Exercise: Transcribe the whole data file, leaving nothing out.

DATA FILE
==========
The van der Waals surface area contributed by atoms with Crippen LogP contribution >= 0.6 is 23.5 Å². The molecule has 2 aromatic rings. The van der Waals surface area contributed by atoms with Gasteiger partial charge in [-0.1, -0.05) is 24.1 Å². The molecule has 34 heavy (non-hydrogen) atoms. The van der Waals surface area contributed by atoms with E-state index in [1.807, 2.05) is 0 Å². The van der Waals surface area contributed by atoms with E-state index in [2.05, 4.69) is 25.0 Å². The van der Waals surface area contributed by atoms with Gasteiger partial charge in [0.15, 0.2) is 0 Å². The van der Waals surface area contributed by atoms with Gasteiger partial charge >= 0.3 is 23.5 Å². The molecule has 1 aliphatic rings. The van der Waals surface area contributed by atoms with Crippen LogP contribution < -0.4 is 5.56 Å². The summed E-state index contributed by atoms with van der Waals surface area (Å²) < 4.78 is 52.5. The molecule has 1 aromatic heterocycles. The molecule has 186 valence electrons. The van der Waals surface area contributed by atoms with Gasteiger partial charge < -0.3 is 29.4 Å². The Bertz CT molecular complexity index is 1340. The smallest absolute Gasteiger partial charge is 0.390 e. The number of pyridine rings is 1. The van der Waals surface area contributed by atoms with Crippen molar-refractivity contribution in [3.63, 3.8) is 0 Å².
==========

The van der Waals surface area contributed by atoms with Crippen LogP contribution >= 0.6 is 23.5 Å². The molecule has 2 aromatic rings. The van der Waals surface area contributed by atoms with Gasteiger partial charge in [-0.1, -0.05) is 24.1 Å². The molecule has 34 heavy (non-hydrogen) atoms. The van der Waals surface area contributed by atoms with E-state index in [1.807, 2.05) is 0 Å². The van der Waals surface area contributed by atoms with E-state index in [2.05, 4.69) is 25.0 Å². The van der Waals surface area contributed by atoms with Gasteiger partial charge in [0.15, 0.2) is 0 Å². The van der Waals surface area contributed by atoms with Gasteiger partial charge >= 0.3 is 23.5 Å². The molecule has 1 aliphatic rings. The van der Waals surface area contributed by atoms with Crippen LogP contribution < -0.4 is 5.56 Å². The summed E-state index contributed by atoms with van der Waals surface area (Å²) < 4.78 is 52.5. The molecule has 1 aromatic heterocycles. The molecule has 186 valence electrons. The van der Waals surface area contributed by atoms with Gasteiger partial charge < -0.3 is 29.4 Å². The Bertz CT molecular complexity index is 1340. The smallest absolute Gasteiger partial charge is 0.390 e. The number of pyridine rings is 1. The van der Waals surface area contributed by atoms with Crippen molar-refractivity contribution in [3.63, 3.8) is 0 Å².